Dozier in the middle of Twins' dramatic win
JUN 21, 2014 12:19a ET
MINNEAPOLIS -- Brian Dozier's season has been filled with plenty of big moments for the Minnesota Twins. The second baseman is establishing himself as one of the most exciting all-around players in the American League and a possible all-star for the Midsummer Classic later at his home park.
It would be hard to find a bigger inning for him this year than Friday's ninth inning.
Dozier started a double play to end Chicago's rally in the top of ninth and singled home Eduardo Escobar with two outs in the bottom of the inning to win the game.
Dozier, who's attracted attention for his 15 home runs this year, was most pleased with the key defensive play.
"I'm more excited -- the walk-off hits, it is what it is -- but that's probably one of the best feelings I've had in a while, to be honest with you," Dozier said of the double play.
Chicago had rallied from down 2-0 against Minnesota closer Glen Perkins on hits by Paul Konerko and Adam Eaton. Twins manager Ron Gardenhire opted to walk Gordon Beckham, who had homered earlier, to load the bases for Conor Gillaspie, who is hitting .335 this year.
Set with a play to go home for the force-out unless the ball was hit hard enough for a double play, Dozier made the quick decision to try for the double play to end the inning. Gillaspie's bouncer wasn't the type of hit Dozier wanted. The play could have gone home, but Dozier spun and threw to shortstop Danny Santana, who turned the double play.
"That was the high chopper in between, the only ball I didn't want, to be honest," Dozier said. "Hats off to Danny; if he doesn't have an AK-47 attached to his body, then we probably don't turn the double play. Because he's got a cannon, he's pretty good."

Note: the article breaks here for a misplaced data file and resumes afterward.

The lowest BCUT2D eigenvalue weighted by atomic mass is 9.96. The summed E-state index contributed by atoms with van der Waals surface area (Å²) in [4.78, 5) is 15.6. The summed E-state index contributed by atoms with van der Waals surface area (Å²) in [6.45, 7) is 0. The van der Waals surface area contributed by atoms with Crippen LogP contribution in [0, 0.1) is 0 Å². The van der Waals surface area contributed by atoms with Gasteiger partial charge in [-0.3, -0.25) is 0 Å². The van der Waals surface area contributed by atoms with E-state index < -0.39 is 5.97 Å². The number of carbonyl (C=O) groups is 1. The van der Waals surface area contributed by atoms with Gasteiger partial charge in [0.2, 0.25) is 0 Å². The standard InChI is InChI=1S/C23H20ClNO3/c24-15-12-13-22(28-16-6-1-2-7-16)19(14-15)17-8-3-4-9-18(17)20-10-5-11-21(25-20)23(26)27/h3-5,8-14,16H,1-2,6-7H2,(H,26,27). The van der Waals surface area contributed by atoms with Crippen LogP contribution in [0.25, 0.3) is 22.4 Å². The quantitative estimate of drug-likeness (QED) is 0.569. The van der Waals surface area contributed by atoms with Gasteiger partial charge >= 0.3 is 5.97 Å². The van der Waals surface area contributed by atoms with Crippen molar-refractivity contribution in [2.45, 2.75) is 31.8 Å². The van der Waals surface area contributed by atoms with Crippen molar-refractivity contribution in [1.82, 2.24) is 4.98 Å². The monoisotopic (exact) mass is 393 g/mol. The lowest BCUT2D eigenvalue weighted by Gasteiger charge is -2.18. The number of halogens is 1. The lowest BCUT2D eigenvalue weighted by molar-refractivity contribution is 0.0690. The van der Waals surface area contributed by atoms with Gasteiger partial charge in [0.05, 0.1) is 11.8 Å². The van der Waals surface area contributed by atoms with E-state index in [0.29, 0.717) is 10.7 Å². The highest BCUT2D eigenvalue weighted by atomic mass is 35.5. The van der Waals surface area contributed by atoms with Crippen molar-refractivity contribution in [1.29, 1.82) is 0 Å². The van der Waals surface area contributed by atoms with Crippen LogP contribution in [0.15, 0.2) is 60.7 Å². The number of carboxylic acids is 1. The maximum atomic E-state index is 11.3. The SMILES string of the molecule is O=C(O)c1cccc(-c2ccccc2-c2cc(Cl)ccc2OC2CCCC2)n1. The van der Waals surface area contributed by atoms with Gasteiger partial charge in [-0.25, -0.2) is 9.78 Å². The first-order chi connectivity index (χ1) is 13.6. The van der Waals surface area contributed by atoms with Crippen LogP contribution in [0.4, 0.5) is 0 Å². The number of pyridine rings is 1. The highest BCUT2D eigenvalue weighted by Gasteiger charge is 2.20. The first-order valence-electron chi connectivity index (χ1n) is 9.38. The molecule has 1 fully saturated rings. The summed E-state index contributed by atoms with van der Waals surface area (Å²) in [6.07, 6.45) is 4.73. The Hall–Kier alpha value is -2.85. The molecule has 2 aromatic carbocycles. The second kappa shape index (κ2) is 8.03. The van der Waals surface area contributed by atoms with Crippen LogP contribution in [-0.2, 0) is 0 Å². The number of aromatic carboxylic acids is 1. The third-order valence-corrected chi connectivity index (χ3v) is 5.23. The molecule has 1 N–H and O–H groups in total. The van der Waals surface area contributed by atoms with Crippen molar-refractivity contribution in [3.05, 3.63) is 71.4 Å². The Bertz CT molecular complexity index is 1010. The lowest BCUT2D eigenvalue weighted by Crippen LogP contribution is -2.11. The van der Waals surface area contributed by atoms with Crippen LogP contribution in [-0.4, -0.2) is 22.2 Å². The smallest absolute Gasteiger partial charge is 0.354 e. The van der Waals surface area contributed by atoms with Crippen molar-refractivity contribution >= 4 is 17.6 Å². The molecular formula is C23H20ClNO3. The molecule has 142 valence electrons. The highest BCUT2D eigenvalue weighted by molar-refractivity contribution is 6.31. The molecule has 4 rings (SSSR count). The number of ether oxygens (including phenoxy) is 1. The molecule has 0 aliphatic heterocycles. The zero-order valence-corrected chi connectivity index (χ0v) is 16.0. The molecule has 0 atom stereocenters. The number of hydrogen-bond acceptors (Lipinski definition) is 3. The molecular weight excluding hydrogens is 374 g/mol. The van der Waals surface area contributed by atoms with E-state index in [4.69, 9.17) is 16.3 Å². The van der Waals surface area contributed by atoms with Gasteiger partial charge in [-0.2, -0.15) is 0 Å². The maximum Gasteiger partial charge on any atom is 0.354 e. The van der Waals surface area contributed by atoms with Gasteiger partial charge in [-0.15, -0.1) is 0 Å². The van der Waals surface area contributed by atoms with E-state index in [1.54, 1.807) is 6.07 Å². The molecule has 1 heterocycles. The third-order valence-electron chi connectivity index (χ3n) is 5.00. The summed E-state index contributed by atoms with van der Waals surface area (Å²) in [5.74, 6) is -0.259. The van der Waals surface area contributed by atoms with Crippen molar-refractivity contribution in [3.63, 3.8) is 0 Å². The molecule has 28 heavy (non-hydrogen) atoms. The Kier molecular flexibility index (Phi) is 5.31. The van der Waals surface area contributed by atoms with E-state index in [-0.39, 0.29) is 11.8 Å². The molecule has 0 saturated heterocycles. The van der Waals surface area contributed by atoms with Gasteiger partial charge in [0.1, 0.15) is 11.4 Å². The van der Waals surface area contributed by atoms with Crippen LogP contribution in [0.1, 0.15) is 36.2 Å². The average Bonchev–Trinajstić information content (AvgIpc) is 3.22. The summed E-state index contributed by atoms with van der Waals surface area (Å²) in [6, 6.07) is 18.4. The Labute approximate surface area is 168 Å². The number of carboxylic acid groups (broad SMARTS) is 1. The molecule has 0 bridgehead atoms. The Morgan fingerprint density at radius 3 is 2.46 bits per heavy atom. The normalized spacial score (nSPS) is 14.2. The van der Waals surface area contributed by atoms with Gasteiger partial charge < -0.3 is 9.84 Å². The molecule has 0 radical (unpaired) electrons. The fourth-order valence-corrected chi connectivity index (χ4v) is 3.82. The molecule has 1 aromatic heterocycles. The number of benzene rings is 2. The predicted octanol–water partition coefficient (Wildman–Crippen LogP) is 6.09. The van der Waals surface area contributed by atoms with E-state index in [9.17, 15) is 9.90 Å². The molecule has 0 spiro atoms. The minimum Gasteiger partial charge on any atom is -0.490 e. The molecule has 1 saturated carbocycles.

Dozier let out a big yell after the play.
"He's into it out there," Gardenhire said. "I think that double play that he turned, we were talking about it. If it's hit soft, you've got to be able to come home and get the force out. The last one, that one made him have to take a step back so he went ahead and tried it the other way, which is exactly how you draw it up. And then he comes up with the big base hit too, he's into the game pretty good. He's going along well and he's a fun player to watch play baseball."
Worried about Belisario's sinker, Dozier sent a soft liner over the head of shortstop Alexei Ramirez, who just missed the ball while jumping.
"I thought I put a better swing than what it was," Dozier said. "But (Belisario) just ran it in, kind of jammed me a little bit but just enough to kind of die on behind his head. That's fine with me. I'll take 100 of them."
Escobar slid around the tag of catcher Adrian Nieto for the winning run. Nieto appeared to block the plate and umpires went to a review but ruled Escobar was safe after he got his right hand in ahead of the tag.
Gardenhire was discussing the play with umpires before the review.
"Well, blocking the plate without the ball," Gardenhire said of what he was asking about. "I know you can make an adjustment to the ball coming in, but you're supposed to be in fair territory with your foot. I would have had an issue if they would have called it. I would have probably been up in the press box with you."
Instead, the Twins have taken the first two games of the series and Dozier was right in the middle of the action, as he's been all season.
"The season's going fine with me," Dozier said. "I think everybody's kind of happy where we are right now. We lost a couple and kind of ran into a buzzsaw this week with some good arms. But everything seems to be going good. I think we're going to make hay before the all-star game, to be honest with you. We're playing some decent teams, but I think we match up pretty good with a lot of them."
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